"We think it's better for his emotional and mental health that he not see us at all versus the frustration of not having his communication method, which is touch, respected or listened to," the mother said.

Trust is being broken, advocates say

Joyce Balaz, who is with Family Alliance Ontario, an organization that supports people living with disabilities, said her group is hearing from several families choosing not to visit their loved ones under the new guidelines.

"The damage is just immeasurable," Balaz said, adding that for people with developmental disabilities, it takes a long time to develop trust with a caregiver.

"If it's a family caregiver that trust is there, but when that person hasn't been there for a while, they start to wonder, 'What have I done wrong? Where are they?'"

Balaz said to rebuild that trust after a long absence where the individual feels abandoned is very difficult. 

"The harm that's being done is very long lasting. It will be very traumatic for people in the future," she said. 

Government, group home respond 

According to a statement from a spokesperson for the Ministry of Children, Community and Social Services, the ministry understands how difficult the last few months have been for residents and families.

"We're taking a gradual approach to resuming visits to ensure the safety of residents, visitors and staff," the statement said.

The ministry said its guidance to agencies "outlines an essential visitor as a person who performs an essential service to the operation of a service agency or is a person considered necessary by a service agency to maintain the health, wellness and safety, or any applicable legal rights, of a resident."

The statement said parents and guardians can be included as essential visitors depending on the specific details of the situation, which service agencies determine on a case-by-case basis.

Lisa Gretzky, MPP for Windsor West and the NDP's critic for community and social services, tabled a motion calling on the government to develop an essential caregiver strategy to allow family members access to congregate-care settings.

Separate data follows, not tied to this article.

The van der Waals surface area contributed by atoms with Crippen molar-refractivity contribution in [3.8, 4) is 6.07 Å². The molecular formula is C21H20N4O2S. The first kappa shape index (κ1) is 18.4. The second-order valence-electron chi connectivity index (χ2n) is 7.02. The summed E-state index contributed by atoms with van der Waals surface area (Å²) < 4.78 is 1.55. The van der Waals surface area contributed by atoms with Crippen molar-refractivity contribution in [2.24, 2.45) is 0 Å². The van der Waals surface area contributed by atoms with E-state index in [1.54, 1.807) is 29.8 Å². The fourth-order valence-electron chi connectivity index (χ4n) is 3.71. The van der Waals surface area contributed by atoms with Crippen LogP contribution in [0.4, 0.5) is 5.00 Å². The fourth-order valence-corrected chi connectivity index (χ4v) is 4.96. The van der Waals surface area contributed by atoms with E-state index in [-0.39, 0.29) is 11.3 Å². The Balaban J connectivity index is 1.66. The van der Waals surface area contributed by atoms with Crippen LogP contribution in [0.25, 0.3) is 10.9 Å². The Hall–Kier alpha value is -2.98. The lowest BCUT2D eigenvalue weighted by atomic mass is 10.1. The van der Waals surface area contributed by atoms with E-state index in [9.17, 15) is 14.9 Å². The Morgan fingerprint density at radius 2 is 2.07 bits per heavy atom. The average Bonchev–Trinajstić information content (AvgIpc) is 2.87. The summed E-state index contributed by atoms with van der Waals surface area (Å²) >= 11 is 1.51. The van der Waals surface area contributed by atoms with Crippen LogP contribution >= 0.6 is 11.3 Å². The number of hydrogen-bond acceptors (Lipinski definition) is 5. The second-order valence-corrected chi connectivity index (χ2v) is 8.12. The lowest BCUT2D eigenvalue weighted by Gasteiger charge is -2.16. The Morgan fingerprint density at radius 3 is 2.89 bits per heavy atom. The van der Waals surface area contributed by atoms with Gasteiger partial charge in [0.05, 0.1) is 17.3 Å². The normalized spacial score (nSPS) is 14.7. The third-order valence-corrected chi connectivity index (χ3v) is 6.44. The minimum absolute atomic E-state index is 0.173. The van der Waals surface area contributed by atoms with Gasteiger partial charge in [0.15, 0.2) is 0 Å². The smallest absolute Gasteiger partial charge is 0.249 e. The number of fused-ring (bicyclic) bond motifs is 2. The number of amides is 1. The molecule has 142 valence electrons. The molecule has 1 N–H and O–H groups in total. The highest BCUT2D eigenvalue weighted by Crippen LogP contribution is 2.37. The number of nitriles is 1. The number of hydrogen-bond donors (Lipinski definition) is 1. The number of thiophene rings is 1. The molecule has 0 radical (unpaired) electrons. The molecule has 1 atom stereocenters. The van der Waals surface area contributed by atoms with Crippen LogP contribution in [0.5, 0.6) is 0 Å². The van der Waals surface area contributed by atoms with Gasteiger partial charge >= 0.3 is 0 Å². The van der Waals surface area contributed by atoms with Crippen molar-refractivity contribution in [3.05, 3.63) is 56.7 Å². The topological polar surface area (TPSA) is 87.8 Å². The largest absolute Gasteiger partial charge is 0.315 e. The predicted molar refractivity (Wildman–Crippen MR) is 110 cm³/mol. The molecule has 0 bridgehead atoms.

Gretzky said there is not enough consistency across the sectors, which means the guidelines are being interpreted differently at various facilities. 

"In some places, the congregate care settings are allowing inside visits but it's still not really appropriate inside visits. Others are saying they have to be outside visits. Others are saying no visits at all."

Gretzky said there needs to be clearer guidelines and a strategy in place immediately that includes considering parents and caregivers essential visitors.

In a statement, Empower Simcoe, which runs the group homes where both Zwaan's and Libralesso's children live, said it is following the Ministry of Children, Community and Social Services' guidelines, which include physical-distancing during visits.

Empower Simcoe says its "approach to visiting inside a congregate living setting will consider the health and safety needs of residents, staff, and visitors, and ensure risks are mitigated."

The organization says outdoor visits are preferred. 

Meanwhile, Zwaan said she will continue to see her daughter under these difficult circumstances for her own mental health, but she hopes to see people with disabilities being more carefully considered in the pandemic response, and changes to the government's guidelines soon.

"It's an easy group to sweep under the rug," she said. 

Referring to her own daughter, she said: "She has lost her voice, she is a different person, she's been silenced."

ABOUT THE AUTHOR

Talia Ricci is a CBC reporter based in Toronto. She has travelled around the globe with her camera documenting people and places as well as volunteering. Talia enjoys covering offbeat human interest stories and exposing social justice issues. When she's not reporting, you can find her reading or strolling the city with a film camera.